Ashita no Joe (English title: Tomorrow's Joe) a critically acclaimed boxing manga created by Asao Takamori and Tetsuya Chiba in 1968 that was later adapted into an anime series and movie. While absurdly popular in its home country, it's almost completely unknown outside of it. Outside Japan, it is also referred to as Rocky Joe or Joe. Masami Kurumada, author of Saint Seiya, has also stated that he actually created his first famous manga (Ring Ni Kakero) as a tribute to this one.Joe Yabuki is a troubled orphan who runs away from the orphanage, wandering the slums of Tokyo until he meets up with former boxing trainer Danpei Tange, who teaches Joe how to box while the latter is in prison. While in prison, Joe develops rivalries and friendships with the other inmates (and these two groups often overlap) while developing his skills at boxing and trying to become the best in the world.Ashita no Joe has been made into several video games, including a Punch-Out!!-like arcade game by Taito, the infamous Neo Geo game Legend Of Success Joe, Ashita no Joe: Masseki ni Moe Agare! for the Game Boy Advance, Ashita no Joe: Masshiro ni Moe Tsukiro! for the PS2(The GBA and PS2 games are both by Konami) and Sunday VS Magazine Shuuketsu Choujou Daikessen for PSP.
All There Is to Know About "The Crying Game": To an infamous degree (at least for Western audiences), the ending of the series applies, where Joe dies in his last match. This is due to other works almost always referencing/parodying the series by using this particular scene.
Anti-Villain : Youko. She antagonizes Joe mostly during the first half of the series, then organizes most of Joe's fights, and, as he puts it, toys with his fate like a demon. She is however a good person, and grows to fall in love with Joe, who likes her back in his own way.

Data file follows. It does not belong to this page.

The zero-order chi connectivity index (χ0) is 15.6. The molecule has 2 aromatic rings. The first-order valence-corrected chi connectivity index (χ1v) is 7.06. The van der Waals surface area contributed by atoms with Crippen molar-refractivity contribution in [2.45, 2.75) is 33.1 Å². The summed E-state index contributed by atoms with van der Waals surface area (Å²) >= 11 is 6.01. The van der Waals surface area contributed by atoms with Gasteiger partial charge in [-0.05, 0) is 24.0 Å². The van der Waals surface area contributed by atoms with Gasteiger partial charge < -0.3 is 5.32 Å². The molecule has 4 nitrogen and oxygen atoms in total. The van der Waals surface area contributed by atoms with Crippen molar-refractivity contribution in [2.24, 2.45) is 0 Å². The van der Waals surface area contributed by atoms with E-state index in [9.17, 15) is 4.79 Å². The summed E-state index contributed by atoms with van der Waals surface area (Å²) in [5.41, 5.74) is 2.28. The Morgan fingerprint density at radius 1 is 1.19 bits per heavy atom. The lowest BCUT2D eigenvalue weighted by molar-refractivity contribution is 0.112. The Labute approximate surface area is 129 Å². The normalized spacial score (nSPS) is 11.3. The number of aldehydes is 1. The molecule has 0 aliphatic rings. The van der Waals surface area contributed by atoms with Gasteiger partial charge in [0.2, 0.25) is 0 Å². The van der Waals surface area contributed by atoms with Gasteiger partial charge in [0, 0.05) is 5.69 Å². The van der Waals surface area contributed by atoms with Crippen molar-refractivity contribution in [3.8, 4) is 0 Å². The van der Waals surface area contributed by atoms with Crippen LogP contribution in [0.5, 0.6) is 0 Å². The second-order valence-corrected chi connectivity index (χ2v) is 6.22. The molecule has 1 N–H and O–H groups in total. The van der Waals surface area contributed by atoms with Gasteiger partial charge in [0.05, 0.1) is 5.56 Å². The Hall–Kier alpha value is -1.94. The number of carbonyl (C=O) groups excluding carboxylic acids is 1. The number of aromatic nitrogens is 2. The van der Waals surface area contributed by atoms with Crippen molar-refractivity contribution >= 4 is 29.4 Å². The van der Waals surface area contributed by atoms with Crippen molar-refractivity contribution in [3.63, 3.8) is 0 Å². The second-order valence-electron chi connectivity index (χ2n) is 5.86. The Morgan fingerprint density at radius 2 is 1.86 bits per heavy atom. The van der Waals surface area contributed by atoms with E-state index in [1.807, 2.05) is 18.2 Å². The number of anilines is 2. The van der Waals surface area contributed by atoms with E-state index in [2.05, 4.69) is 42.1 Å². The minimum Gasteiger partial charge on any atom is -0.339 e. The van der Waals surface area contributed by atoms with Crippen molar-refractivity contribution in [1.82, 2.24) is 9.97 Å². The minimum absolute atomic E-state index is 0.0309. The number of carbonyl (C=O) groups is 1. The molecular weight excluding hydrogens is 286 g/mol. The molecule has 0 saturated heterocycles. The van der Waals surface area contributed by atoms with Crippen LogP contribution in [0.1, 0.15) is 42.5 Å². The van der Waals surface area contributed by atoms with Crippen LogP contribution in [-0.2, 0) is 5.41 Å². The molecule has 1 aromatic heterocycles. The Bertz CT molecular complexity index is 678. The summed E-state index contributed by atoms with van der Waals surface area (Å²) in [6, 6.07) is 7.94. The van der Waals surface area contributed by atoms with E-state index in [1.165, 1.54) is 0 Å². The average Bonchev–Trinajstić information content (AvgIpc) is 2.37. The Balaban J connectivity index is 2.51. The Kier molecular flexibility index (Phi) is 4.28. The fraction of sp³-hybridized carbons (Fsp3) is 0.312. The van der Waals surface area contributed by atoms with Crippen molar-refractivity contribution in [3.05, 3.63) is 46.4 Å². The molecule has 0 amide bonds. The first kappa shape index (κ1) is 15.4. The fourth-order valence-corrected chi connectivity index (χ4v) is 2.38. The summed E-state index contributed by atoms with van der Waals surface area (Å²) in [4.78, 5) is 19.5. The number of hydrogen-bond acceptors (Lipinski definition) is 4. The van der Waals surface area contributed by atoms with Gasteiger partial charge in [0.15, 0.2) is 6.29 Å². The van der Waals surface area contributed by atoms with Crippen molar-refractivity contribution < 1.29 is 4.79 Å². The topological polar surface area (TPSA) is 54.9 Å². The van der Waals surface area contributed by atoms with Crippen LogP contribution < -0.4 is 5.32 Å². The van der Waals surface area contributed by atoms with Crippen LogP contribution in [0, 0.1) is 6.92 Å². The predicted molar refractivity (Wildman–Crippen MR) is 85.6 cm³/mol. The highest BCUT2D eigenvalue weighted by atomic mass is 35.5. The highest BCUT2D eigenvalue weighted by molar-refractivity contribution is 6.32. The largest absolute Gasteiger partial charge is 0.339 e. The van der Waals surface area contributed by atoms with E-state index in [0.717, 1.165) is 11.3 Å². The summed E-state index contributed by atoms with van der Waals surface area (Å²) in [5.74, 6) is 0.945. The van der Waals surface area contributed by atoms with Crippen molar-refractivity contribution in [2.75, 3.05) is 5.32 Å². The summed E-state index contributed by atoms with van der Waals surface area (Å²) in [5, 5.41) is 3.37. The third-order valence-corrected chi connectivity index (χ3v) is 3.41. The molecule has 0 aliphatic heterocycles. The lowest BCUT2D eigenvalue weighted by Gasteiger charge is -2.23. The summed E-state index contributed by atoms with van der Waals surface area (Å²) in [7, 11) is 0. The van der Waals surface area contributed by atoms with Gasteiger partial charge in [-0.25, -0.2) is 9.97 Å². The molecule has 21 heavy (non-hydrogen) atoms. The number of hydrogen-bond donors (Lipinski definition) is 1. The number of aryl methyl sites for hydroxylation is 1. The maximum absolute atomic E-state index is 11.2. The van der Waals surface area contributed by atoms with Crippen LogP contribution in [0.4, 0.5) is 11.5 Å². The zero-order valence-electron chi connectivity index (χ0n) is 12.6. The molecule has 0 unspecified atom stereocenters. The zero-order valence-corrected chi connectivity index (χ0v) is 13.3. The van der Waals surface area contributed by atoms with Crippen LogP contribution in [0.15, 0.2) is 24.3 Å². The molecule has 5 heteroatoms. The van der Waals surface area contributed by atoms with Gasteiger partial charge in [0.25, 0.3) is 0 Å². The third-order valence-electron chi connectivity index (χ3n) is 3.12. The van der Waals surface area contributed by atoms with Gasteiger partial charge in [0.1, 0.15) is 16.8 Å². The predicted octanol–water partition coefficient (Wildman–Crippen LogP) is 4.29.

All Joe's rivals, exept for Harimao, are honorable fighters that he respect in some way, despite being his opponents.
Downer Ending: Mendoza wins the final fight of the manga, and Joe dies on the ring. Somewhat of a Bitter Sweet Ending since Joe achieved glory despite his loss, managed to tell Youko his feelings, and ultimately dies with a smile because he had the fight he dreamt of, and chose his fate.
Famous Last Words: Joe Yabuki's are: "Take these gloves and keep them for me... I hope you'll keep them for me...", and they go to Youko Shiraki. Some dubs (like the Italian one) take it further to a Dying Declaration of Love. ("I hope you'll keep them as a proof of my love for you...").
Game-Breaking Injury: Joe's triple cross-counter fractures Wolf's jaw so badly that he has to retire.
Japanese Pronouns: Joe was the first shounen hero to use the manly and aggressive ore pronoun, rather than the boyish and "non-threatening" boku. Ater him, shounen main dudes started to use ore too.
Jerkass: Joe, through and through. His Jerk Ass tendencies rise to the point where you have to wonder why Nishi continues to put up with him. After the Juvenile prison arc, he is more of a Jerk with a Heart of Gold.
Moral Guardians: They claimed that the manga was "teaching young children to be rebellious and anti-social towards Japanese family values" back when it first came out. They soon changed their mind, however.
Not only in Japan, actually. When the anime was aired in Spain in The Eighties, people complained about exactly the same thing.
My Greatest Failure: Danpei Tange became a drunkard after the boxer who he spent years training for the championship threw the fight for money.
Obfuscating Stupidity: Not so much as stupidity as an act: Carlos Mendoza purposely struggled against his first Japanese opponents because no matter what country he goes to, nobody is willing to fight him once they see how powerful he is.
Self-Made Orphan: Asian-Pacific Champion Ryuhi Kin once killed a man over a misunderstanding. He then realized that said man was his father. The incident scarred him so much that he was left with a phobia of blood.
Stock Shout-Out: The final shot of the series, a slumped-over Joe, passing away with a smile on his face at the end of his final match, is culturally ingrained enough to be called to in all forms of Japanese media.